Wednesday, May 25, 2016

The Hidden Discrimination In Criminal Risk-Assessment Scores

Courtrooms across the country are increasingly using a defendant's "risk assessment score" to help make decisions about bond, parole and sentencing. The companies behind these scores say they help predict whether a defendant will commit more crimes in the future. NPR's Kelly McEvers talks with Julia Angwin of ProPublica about a new investigation into risk assessment scores.

Monday, May 23, 2016

Red Light Camera Use Declines After Public Outrage

Red light cameras increase safety at intersections at no cost to taxpayers, but over the last several years, the number of communities using red light cameras has fallen. Community outrage is one of the main reasons there are fewer cameras. Meanwhile, safety advocates are trying to increase the number of cameras by better educating local governments on how to use them.

Friday, May 20, 2016

Google's Got Better Ways to Protect Pedestrians Than Glue-Covered Cars

Google's Got Better Ways to Protect Pedestrians Than Glue-Covered Cars
Google engineers believe coating the front of a car with adhesive could improve road safety, but it's not the best way to tackle the problem. The post Google's Got Better Ways to Protect Pedestrians Than Glue-Covered Cars appeared first on WIRED.

Wednesday, May 18, 2016

Google's New Allo Messaging App Gets Its Edge From AI

Google's New Allo Messaging App Gets Its Edge From AI
Google's new messaging app, Allo, lets you chat with Google while you chat with your friends. It's the first step toward making Google truly conversational. The post Google's New Allo Messaging App Gets Its Edge From AI appeared first on WIRED.

Tuesday, May 17, 2016

Flash is dead (in Chrome), and we really mean it this time

Despite the somewhat ironic tone of the title, this is exactly what's happening. People have predicted the inevitable collapse of Flash ever since Apple kicked it off the iOS platform, but now Google is hammering the final nail into the coffin. That's right, Flash is being phased out of Chrome, apparently later this year, some time in the fourth quarter.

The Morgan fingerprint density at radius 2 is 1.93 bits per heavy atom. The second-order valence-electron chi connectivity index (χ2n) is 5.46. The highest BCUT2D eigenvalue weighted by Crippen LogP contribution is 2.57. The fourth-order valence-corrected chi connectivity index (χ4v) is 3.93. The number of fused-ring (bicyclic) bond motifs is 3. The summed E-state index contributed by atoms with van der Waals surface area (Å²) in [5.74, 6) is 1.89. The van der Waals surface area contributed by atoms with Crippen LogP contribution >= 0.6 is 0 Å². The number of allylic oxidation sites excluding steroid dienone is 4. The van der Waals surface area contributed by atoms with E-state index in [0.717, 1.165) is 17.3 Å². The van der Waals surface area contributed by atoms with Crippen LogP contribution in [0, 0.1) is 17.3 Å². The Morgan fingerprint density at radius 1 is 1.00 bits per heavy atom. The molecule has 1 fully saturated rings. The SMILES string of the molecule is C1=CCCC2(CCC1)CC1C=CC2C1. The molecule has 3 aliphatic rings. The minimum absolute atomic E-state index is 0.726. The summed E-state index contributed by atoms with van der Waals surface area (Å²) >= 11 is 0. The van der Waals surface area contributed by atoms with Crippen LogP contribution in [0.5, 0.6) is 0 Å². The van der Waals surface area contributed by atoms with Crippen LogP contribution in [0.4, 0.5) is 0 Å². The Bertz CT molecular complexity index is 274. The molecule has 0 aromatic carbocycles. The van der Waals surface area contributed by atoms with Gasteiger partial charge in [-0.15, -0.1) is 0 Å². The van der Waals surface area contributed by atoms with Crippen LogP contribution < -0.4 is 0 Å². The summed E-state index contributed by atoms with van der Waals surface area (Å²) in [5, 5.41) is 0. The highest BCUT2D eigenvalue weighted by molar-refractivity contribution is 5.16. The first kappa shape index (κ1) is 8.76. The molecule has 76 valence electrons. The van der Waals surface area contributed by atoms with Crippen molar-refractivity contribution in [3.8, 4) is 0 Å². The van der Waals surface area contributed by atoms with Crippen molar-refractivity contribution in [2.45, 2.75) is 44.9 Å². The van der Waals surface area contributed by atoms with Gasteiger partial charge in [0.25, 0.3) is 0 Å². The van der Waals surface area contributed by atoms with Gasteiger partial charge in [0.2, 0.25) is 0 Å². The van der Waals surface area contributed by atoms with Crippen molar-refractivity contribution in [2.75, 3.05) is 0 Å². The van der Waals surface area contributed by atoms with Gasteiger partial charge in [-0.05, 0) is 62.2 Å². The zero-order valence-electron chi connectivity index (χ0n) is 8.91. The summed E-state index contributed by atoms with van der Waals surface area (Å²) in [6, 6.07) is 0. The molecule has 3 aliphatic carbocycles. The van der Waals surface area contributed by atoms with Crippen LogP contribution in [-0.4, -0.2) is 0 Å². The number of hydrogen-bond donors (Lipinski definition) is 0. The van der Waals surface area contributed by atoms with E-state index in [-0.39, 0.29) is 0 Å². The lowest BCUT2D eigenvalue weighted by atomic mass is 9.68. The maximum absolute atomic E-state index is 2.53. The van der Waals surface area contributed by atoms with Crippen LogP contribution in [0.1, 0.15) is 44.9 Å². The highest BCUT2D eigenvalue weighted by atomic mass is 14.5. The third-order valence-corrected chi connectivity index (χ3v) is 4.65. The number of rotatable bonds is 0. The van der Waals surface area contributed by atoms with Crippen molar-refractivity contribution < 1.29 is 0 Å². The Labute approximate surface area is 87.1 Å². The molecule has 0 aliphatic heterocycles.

It won't be gone altogether, mind you. The plan, for now, is to continue to bundle Flash with Chrome, but it will not be enabled by default. That is to say, Chrome will not play Flash content automatically, and instead ask the user if they'd like to enable it. Attempts to detect Flash with JavaScript will, apparently, find nothing. Similarly, any attempt to redirect the user to Adobe's own download page will be blocked, again presenting the user with the opportunity to enable the plugin.


All roads have been leading to this point for years, but this may be the first time that anyone's made a solid step toward killing Flash on the desktop entirely. Mind you, there will be temporary reprieve for the top ten sites that still depend on Flash, including Youtube, Amazon, and Twitch. Those sites will still have Flash enabled automatically, but Google wants to remove those sites from the list as fast as they can.


So that's it, guys. Linux fans, rejoice! That's one less non-free package for you to worry about. Everyone else, revel in the increased speed, security, and laptop battery life. Ding, dong, Flash is dead, or it will be soon enough.


While that's undoubtedly great for us all as web users, it does mean that a number of developers and designers will have to get cracking. There are a large number of older websites and platforms that use Flash. However, it's mostly used for displaying media, so the conversion shouldn't take too long.


The tools have been around for a while.







The Complete iOS 9 Developer Course (6 weeks) – only $17!








Source

Monday, May 16, 2016

Darpa Wants an Underwater GPS System for Seafaring Robots

Darpa Wants an Underwater GPS System for Seafaring Robots
GPS doesn't penetrate the briny deep, so Darpa wants a system that will keep the its ocean-exploring robots on the map. The post Darpa Wants an Underwater GPS System for Seafaring Robots appeared first on WIRED.